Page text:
On Wednesday, just hours after Joe Biden was sworn in as the 46th president of the United States, White House Press Decretary Jen Psaki took to the podium in the James S. Brady Briefing Room in the West Wing and said she and the president wanted to bring “truth and transparency back to the briefing room.”

In the first press briefing of President Biden’s administration, Psaki said to the assembled reporters, “There will be times when we see things differently in this room … that’s OK. That’s part of our democracy and rebuilding trust with the American people will be central to our focus in the press office and in the White House every single day.”

During the briefing, Psaki highlighted Biden’s 15 first executive actions in his first day as president and the immigration bill he has sent to Congress. When asked how she saw her primary goal in the press secretary role, Psaki highlighted her respect for the press: “I will just state because you gave me the opportunity, I have a deep respect for a role of deep and independent press in our democracy,” she said. She added that at times she and the press will disagree, “but we have a common goal, which is sharing accurate information with the American people.”

The White House press secretary taking questions regularly from the press did not used to be news, but throughout President Donald Trump’s four years in office, it became an infrequent occurrence. When a briefing did happen, it was often a derisive affair, with tough questions asked of President Trump’s tweets by the press, and accusations of bias leveled by the press secretary at the podium.

In fact, the very first White House briefing of the Trump era saw then-Press Secretary Sean Spicer (now a host on Trump-friendly Newsmax) criticize tweets from the White House press corps and (infamously) declare that Trump’s inauguration had “the largest audience to ever witness an inauguration, period, both in person and around the globe.”

Kayleigh McEnany, Trump’s last press secretary, held only a handful of briefings in his final year in office, most recently a brief statement (with no questions) on Jan. 7 after pro-Trump rioters stormed the Capitol. McEnany’s predecessor, Stephanie Grisham, held the role for 281 days but did not hold a single on-camera press briefing.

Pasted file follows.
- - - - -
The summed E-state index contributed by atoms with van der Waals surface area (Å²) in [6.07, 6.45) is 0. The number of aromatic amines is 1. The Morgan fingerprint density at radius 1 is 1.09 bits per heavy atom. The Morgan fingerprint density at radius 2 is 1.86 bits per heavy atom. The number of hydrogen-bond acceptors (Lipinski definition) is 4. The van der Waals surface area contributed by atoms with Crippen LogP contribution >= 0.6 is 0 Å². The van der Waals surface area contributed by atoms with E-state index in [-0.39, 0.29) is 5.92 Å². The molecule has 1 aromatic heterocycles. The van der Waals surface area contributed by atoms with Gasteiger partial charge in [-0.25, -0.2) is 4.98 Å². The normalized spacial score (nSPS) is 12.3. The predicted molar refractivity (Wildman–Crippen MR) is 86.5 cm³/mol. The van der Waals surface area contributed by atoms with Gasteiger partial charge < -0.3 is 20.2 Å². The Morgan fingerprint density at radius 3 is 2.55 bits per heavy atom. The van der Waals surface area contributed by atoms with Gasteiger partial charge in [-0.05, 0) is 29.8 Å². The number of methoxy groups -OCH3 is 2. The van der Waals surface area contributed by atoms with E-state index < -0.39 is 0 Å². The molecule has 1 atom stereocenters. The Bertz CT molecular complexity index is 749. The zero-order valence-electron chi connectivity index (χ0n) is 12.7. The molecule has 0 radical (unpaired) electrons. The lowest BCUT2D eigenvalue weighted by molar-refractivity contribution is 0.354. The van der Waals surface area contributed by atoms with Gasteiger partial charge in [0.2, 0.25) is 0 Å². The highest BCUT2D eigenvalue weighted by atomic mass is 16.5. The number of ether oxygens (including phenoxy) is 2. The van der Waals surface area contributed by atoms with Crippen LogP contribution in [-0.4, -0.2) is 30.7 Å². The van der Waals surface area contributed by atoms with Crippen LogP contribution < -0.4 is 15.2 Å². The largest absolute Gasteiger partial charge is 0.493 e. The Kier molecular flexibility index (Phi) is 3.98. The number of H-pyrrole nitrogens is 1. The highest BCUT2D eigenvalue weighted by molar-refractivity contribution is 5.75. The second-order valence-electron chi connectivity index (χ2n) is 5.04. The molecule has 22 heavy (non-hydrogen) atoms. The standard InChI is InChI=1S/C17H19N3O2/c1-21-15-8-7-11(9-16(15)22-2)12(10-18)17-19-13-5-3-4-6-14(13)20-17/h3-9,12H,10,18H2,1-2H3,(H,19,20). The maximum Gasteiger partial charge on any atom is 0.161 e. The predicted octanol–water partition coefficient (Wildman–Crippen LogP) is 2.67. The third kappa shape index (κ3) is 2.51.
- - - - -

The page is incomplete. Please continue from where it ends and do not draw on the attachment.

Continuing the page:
It was under press secretary Sarah Huckabee Sanders, however, that the White House press briefing slowly disappeared. Sanders was the longest-serving press secretary of Trump’s term, departing the White House in June 2019. She joined Fox News as a contributor in August of that year.

Now, the Biden White House, under Press Secretary Psaki and Communications Director Kate Bedingfield, appears poised to bring back the regular press briefing, returning to yet another norm that the Trump White House had pushed aside.

“Communicating directly and truthfully to the American people is one of the most important duties of a president, and this team will be entrusted with the tremendous responsibility of connecting the American people to the White House,” Biden said in a statement announcing the hiring of the White House communications staff.

At the end of Wednesday’s briefing, Psaki took questions from an array of reporters — from the Associated Press, NBC, ABC and Fox News, among other outlets — about her role, Biden’s first calls with foreign leaders, former President Trump’s letter to Biden, and what it was like for Biden to step back into the Oval Office, which Psaki said was like “coming home” for the former vice president.

“Thank you everyone, let’s do this again tomorrow,” Psaki said to close out the briefing.

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